Seattleites are invited to participate in the White Cane Day Walk 2022 in Seattle Saturday, Oct. 15.
The 1-mile walk, which will begin at the south base of the Space Needle and end at the Washington Talking Book & Braille Library (WTBBL), celebrates people who are blind and visually impaired, many of whom use a “white cane.” White canes not only help drivers and other pedestrians see them; they also enable users to avoid obstacles, find steps and curbs, locate and step over cracks or uneven surfaces, find doorways, get into cars and buses, and more.
Through the years the white cane has become a symbol of independence that empowers the blind and visually impaired to explore and navigate their environment.
Saturday, Oct. 15, 2022 at 10 a.m.
The White Cane Day Walk starts at the south base of the Space Needle, 400 Broad St., Seattle, 98109, and ends at the Washington Talking Book & Braille Library, 2021 9th Ave., Seattle, 98121
*** People who are blind or visually impaired, their families and friends,
and the general public are encouraged to join the fun. It’s free and open to all! ***
CLICK HERE TO REGISTER
At the end of the walk, WTBBL will host a reception. Vendors will be on hand to provide information and services such as cane repair, wayfinding apps, human guides, and more. Vendors include the Washington State Department of Services for the Blind, DeafBlind Service Center, Lighthouse for the Blind, National Federation of the Blind, and Washington Council of the Blind. In addition, You Cane Give is sponsoring a cane drive for participants who wish to donate an old, gently used cane to people in need.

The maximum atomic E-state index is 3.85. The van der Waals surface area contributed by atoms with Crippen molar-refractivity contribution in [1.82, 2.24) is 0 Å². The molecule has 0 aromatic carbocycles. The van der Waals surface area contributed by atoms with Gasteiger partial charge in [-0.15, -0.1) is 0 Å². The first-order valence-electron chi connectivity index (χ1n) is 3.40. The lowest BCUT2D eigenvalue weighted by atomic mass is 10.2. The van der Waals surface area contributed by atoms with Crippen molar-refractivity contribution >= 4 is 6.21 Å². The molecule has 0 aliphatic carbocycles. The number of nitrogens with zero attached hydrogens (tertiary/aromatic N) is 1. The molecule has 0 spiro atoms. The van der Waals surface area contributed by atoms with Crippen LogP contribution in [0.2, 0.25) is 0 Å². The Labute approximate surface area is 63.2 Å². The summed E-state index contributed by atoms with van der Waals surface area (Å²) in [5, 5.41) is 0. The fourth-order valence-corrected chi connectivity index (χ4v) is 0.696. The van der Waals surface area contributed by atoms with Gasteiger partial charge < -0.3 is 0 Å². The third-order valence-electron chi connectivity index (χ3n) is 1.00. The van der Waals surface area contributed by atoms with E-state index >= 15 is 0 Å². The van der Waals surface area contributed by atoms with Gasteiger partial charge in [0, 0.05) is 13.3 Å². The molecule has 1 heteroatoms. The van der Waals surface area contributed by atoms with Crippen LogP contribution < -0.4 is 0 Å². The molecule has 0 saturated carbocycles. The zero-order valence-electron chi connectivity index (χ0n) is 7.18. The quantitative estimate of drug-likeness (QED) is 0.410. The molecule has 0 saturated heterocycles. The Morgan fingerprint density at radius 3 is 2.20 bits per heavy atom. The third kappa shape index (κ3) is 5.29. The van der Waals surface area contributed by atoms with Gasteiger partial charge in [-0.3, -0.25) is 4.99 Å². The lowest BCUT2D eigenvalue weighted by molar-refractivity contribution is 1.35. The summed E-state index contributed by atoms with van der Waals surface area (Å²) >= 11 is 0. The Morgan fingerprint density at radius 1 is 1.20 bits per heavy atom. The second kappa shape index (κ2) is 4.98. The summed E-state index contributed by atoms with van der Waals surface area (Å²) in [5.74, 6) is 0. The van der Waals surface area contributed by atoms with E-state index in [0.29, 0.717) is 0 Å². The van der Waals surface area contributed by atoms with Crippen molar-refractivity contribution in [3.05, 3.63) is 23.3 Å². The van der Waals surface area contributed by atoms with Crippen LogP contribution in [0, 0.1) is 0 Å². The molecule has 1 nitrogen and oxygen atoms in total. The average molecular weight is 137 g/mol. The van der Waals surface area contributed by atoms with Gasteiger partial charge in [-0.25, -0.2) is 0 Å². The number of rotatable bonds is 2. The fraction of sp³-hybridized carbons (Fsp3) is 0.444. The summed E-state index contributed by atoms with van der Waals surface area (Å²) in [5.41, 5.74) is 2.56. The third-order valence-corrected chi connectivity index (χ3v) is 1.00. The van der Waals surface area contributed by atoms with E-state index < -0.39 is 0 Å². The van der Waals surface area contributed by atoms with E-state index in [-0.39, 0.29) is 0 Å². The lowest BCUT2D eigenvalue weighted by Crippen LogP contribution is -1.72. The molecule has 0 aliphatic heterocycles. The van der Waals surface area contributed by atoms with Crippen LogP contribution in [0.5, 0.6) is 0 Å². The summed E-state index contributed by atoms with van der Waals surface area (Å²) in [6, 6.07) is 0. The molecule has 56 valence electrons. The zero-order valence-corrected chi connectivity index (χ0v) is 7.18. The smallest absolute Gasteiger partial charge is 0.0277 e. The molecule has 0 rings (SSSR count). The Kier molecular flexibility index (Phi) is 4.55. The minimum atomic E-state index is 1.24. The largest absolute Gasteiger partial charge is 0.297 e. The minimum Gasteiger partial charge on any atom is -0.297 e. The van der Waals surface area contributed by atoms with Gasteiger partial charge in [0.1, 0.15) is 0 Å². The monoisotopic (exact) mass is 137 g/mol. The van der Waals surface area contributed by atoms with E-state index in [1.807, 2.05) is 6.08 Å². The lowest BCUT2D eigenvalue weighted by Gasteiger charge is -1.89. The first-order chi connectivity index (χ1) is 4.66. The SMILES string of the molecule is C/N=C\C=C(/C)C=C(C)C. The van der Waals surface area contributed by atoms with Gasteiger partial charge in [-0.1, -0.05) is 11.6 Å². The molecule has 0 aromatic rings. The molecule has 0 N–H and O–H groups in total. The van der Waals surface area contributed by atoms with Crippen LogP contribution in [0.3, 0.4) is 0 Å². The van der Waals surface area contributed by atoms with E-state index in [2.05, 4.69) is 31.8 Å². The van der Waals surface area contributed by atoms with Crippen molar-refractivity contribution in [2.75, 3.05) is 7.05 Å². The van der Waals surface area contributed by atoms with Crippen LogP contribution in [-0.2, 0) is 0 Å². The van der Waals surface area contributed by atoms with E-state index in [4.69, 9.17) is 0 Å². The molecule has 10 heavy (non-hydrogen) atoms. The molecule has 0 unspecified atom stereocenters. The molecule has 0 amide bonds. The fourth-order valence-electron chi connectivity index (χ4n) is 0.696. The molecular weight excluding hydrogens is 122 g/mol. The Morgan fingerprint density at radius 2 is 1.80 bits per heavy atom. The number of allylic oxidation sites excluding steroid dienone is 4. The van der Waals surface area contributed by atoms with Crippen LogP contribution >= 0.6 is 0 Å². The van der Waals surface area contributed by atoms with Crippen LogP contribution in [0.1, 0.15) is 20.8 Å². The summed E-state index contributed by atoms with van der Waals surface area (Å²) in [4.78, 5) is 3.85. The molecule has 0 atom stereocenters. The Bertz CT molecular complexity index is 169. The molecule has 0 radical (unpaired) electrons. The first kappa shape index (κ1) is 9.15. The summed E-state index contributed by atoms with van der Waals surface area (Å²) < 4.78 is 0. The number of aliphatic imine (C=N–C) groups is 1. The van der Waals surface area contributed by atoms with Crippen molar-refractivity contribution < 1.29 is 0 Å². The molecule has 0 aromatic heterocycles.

About White Cane Day
In 1964 a joint resolution of the Congress, HR 753, was signed into law authorizing the President of the United States to proclaim Oct. 15 of each year as "White Cane Safety Day.” President Lyndon B. Johnson signed the first White Cane Safety Day proclamation within hours of the passage of the joint resolution. Through the years the focus of White Cane Safety Day has shifted from safety toward greater independence and equality. In 2011, White Cane Day was also named Blind Americans Equality Day by President Barack Obama.